Forsaking his dream of law school after the sudden death of his father, Homer Seguin, walking into what once was one of the most terrifying work environments in Canada, Inco‘s sintering plant. Fifty years ago a 16-year-old boy would work at just about anything to provide for his family.
He didn’t know it then but Seguin was starting on a career that would revolutionize health and safety standards for Canada’s labour force, and along the way would earn him an honorary doctor of laws in labour studies from Laurentian University. Seguin received a Community Builders Award from Northern Life in 2009 in the safety, health and environment category.
Seguin died in April 26, 2013. He held numerous union posts during his career, but health and safety was always his primary issue. His tireless efforts led to the creation of workers health and safety inspectors. He persisted in his demands to have Inco’s sulphur emissions reduced, a strategy that led to Sudbury’s regreening program.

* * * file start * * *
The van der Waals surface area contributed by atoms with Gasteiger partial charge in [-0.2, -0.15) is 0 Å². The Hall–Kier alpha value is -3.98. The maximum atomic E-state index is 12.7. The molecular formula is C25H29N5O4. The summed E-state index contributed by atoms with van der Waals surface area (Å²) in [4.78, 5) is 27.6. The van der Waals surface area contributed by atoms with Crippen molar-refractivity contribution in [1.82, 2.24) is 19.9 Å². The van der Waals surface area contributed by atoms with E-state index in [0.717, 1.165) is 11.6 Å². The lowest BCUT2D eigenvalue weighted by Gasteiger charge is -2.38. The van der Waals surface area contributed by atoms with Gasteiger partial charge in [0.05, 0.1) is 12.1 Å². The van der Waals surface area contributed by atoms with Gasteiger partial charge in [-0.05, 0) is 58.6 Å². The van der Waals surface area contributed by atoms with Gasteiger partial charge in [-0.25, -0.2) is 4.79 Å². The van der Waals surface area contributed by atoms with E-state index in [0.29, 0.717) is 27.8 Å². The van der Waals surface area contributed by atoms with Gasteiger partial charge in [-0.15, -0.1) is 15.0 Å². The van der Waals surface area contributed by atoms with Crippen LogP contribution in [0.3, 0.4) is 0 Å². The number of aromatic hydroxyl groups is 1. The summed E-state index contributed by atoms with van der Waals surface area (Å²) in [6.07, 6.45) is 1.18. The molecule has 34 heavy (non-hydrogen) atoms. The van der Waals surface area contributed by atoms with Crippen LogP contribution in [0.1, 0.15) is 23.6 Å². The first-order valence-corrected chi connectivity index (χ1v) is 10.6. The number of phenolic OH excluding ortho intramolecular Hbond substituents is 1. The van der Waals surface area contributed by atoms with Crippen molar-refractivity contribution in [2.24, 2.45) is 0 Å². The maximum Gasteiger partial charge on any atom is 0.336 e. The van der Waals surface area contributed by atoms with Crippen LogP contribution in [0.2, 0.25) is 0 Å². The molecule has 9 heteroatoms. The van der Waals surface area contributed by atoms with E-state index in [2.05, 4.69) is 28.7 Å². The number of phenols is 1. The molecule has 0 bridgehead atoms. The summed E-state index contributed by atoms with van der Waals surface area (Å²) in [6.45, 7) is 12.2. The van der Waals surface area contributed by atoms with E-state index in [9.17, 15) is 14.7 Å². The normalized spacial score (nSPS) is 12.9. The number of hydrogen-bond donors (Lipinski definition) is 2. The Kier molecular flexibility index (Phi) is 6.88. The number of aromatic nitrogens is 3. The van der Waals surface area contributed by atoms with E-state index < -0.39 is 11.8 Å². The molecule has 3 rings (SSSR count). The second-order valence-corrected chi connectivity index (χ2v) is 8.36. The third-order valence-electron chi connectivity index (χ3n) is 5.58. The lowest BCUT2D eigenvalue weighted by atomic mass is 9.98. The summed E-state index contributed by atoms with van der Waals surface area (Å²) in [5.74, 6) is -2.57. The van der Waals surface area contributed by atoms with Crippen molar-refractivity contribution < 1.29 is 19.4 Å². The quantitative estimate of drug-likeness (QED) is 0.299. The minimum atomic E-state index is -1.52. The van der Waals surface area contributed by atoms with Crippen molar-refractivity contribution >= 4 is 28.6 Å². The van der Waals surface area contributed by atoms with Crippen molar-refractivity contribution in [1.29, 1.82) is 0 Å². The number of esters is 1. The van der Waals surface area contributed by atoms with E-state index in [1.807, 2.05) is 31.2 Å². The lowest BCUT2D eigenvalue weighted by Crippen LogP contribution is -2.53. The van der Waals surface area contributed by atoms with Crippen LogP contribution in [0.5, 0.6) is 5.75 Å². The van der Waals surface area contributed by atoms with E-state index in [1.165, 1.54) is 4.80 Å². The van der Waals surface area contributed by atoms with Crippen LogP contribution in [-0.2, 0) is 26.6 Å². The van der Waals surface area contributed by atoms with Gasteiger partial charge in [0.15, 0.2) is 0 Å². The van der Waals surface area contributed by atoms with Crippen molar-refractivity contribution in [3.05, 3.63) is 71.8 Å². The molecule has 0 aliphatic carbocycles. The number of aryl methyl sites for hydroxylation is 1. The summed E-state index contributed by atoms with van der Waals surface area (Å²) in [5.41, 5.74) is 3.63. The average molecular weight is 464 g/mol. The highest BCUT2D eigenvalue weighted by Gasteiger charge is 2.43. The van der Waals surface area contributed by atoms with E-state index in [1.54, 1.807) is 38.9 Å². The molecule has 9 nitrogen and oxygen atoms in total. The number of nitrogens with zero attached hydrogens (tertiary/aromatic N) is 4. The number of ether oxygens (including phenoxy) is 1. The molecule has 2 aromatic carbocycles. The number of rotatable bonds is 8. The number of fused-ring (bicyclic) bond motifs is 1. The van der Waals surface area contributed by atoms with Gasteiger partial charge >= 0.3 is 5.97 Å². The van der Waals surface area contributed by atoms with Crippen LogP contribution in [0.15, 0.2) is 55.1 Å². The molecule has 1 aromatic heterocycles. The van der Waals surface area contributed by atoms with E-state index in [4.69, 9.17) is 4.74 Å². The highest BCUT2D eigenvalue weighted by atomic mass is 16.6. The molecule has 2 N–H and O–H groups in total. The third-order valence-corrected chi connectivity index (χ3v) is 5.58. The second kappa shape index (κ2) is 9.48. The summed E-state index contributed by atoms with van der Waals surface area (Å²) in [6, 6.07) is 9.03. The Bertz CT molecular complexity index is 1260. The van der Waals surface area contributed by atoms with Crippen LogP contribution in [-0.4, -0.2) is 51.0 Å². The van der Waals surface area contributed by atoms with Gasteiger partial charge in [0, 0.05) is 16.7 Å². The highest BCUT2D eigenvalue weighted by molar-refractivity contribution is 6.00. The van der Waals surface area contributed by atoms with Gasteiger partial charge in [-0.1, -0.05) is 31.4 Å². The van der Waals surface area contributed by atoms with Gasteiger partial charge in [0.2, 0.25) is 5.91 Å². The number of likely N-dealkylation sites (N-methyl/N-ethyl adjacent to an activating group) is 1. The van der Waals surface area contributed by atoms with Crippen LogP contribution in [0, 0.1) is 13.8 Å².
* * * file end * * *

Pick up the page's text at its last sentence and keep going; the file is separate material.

His career would span 40 years during which he helped win more than $100 million in compensation for thousands of gold miners diagnosed with various forms of cancer. He became the country’s leading expert on industrial health and safety issues and sat on several bargaining committees that won many safety concessions from Inco, as well as indexed pensions for union members.
Enhanced environmental health protection was a major platform of Seguin’s. It resulted in a tremendous victory of labour, the right to refuse unsafe work. Born in North Bay in 1934, Seguin moved to Sudbury at the age of seven. He would later spend nearly eight years of his union career helping miners in Elliot Lake. He was also elected a municipal councillor.
He returned to Sudbury in 1982 and continued to actively contribute to health and safety conferences and speak out about environmental issues.
In 2008, Seguin wrote his life story. Entitled Fighting For Justice And Dignity: The Homer Seguin Story chronicles his life from the age of 16, when he started with Inco at the Sintering Plant in Copper Cliff, to his retirement in 1992.
The book is 173 pages, with 40 pictures and was self-published. Journal Printing printed the copies on recycled paper using union labour. It chronicles the rise of the whole union movement here and my activity from being a steward on the safety committee to a union trustee in 1963, to vice-president of Local 6500 in 1965, to president in 1967.